I really like the current capabilities and promise of NAC. I do, however, have a problem with the abbreviation, specifically, the “A” in NAC. Which do people mean when they say NAC: “network admission control” or “network access control”? To me, there are big differences between the two.
NAC as Network Access Control
If you have an identity background, when you hear NAC, you think, “Oh, this is web access control for the network.” If that’s the case, then NAC needs to have some features that mirror WAC. For example:
• Identifying the user is key.
• There needs to be a centralized policy store that describes access control.
• There needs to be a fine level of granularity of those policies.
• There needs to be some modicum of single sign-on.
• There’s going to be some form of the proxy versus plug-in fight.
User authentication has always been a part of web access control, and network access control should be no different. WAC vendors have all sorts of mechanisms to authenticate the user either directly or through other authentication providers. NAC vendors do, but, I conjecture, not in the same way. There are two flavors here: explicit and implicit. Explicit NAC authentication involves the end-user in an authentication event. Forcing the user to authenticate to RADIUS is a form of this. Implicit authentication uses authenticated credentials from something higher in the stack (like the operating system) and not involving the end-user in an extra authentication event.
Centralized policy store — yes, they exist. The market has no problem building policy stores. In fact, as I have mentioned before, there are too many policy stores out there today, with little integration and hierarchy to them. Can I use a single policy tool for all of my identity-based access control? Nope, not yet. I have heard from numerous people: “I already use vendor X’s web access control tool. Can I use it to describe policies for network access control?” The funny thing is this existed nearly 10 years ago. DASCOM’s IntraVerse had both a web component (WebSeal, part of IBM Tivoli’s Access Manager for e-business) and a network component (NetSeal, which lived about as long as a drummer for Spinal Tap.) What’s old is what’s new, and I guarantee that in the next couple of years we’ll see a return of this model for a variety of reasons.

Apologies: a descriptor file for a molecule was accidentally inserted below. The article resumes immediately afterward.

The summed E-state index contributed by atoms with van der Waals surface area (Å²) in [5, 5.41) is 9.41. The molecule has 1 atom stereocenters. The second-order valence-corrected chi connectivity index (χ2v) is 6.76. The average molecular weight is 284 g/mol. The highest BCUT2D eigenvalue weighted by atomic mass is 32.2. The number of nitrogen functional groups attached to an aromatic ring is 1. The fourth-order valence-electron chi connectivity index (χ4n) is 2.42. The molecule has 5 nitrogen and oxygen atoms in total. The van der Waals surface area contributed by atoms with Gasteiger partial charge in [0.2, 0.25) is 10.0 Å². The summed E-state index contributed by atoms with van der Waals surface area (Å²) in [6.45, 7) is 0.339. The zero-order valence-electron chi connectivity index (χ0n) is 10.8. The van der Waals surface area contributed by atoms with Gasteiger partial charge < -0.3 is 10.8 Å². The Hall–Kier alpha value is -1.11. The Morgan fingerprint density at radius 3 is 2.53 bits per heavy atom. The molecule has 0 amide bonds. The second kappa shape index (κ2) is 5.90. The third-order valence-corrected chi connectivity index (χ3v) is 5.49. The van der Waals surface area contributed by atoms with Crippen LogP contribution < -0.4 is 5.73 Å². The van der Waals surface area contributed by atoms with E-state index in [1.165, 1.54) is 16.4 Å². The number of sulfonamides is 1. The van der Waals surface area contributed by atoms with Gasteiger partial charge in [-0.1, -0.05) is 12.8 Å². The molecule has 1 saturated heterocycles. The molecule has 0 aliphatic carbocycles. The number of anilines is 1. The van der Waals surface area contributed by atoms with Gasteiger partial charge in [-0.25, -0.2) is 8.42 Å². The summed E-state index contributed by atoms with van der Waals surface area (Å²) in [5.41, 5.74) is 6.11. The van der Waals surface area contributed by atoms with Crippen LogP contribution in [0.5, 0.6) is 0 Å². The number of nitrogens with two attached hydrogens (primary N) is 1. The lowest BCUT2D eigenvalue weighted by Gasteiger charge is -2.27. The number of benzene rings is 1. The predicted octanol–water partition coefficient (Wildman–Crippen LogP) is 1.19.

Fine-grained policies — can I describe a network access policy down to the object level: file, row, transaction, etc.? Kinda, sorta, maybe. There are vendors that do this, but they are typically application specific. There is a gap between that level of control that various products provide and more general network access control. Part of the issue is that getting a NAC product deep enough into an application to get that level of granularity isn’t easy and requires modifying and/or distrupting the application. Further, as anyone who has ever tried to maintain group permission information knows, the more objects you want to tie to group permissions the harder it gets to work with. (This is why user-provisioning tools have shied away from group management at any deep level.)
WAC products had basic single sign-on, at least for the applications they protected. If NAC is really an offshoot of WAC, you’d expect the same. Does this mean that Imprivata and Passlogix and the like are NAC vendors? I think that’s a bit of a stretch. Will NAC vendors grow PAM modules? Someday, but not any time soon.
Back in the day Netegrity and IBM fought it out over the best architecture for web access control. Was it better to deploy proxy servers to control access or plug-ins to application servers? At the end of the day, the answer was: it depends. Both vendors supported both. Will this architecture difference arise in NAC-land? I wouldn’t be surprised if it did. We already see SSL VPN vendors acting as a form of proxy server. Could we see a rise in plug-ins to applications running on the network to provide extended NAC services? Maybe, but I think we’ll see SPMLv2 adoption before we see NAC plug-ins for applications… either way — don’t hold your breath.
After the 4th, I’ll be back to examine the other “A” in NAC – admission.